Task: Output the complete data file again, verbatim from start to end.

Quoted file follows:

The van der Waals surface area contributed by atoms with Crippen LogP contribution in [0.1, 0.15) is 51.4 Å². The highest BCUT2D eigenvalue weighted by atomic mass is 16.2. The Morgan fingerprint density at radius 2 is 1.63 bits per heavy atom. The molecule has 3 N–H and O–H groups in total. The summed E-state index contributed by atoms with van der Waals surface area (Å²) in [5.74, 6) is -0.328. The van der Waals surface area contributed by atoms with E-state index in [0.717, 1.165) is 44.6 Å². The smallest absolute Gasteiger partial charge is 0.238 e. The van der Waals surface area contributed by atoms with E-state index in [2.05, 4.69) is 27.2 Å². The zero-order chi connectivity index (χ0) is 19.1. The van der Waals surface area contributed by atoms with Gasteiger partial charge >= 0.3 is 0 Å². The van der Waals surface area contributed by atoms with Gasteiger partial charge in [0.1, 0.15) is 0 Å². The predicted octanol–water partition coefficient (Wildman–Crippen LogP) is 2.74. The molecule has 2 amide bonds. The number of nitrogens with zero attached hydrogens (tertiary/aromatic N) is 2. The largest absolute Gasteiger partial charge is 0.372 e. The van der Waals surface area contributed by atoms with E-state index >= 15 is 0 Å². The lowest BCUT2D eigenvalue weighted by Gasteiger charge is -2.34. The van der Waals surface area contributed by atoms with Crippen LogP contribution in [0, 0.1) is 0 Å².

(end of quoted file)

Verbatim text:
The van der Waals surface area contributed by atoms with Crippen LogP contribution in [0.1, 0.15) is 51.4 Å². The highest BCUT2D eigenvalue weighted by atomic mass is 16.2. The Morgan fingerprint density at radius 2 is 1.63 bits per heavy atom. The molecule has 3 N–H and O–H groups in total. The summed E-state index contributed by atoms with van der Waals surface area (Å²) in [5.74, 6) is -0.328. The van der Waals surface area contributed by atoms with E-state index in [0.717, 1.165) is 44.6 Å². The smallest absolute Gasteiger partial charge is 0.238 e. The van der Waals surface area contributed by atoms with E-state index in [2.05, 4.69) is 27.2 Å². The zero-order chi connectivity index (χ0) is 19.1. The van der Waals surface area contributed by atoms with Gasteiger partial charge >= 0.3 is 0 Å². The van der Waals surface area contributed by atoms with Gasteiger partial charge in [0.1, 0.15) is 0 Å². The predicted octanol–water partition coefficient (Wildman–Crippen LogP) is 2.74. The molecule has 2 amide bonds. The number of nitrogens with zero attached hydrogens (tertiary/aromatic N) is 2. The largest absolute Gasteiger partial charge is 0.372 e. The van der Waals surface area contributed by atoms with E-state index >= 15 is 0 Å². The lowest BCUT2D eigenvalue weighted by Gasteiger charge is -2.34. The van der Waals surface area contributed by atoms with Crippen LogP contribution in [0, 0.1) is 0 Å².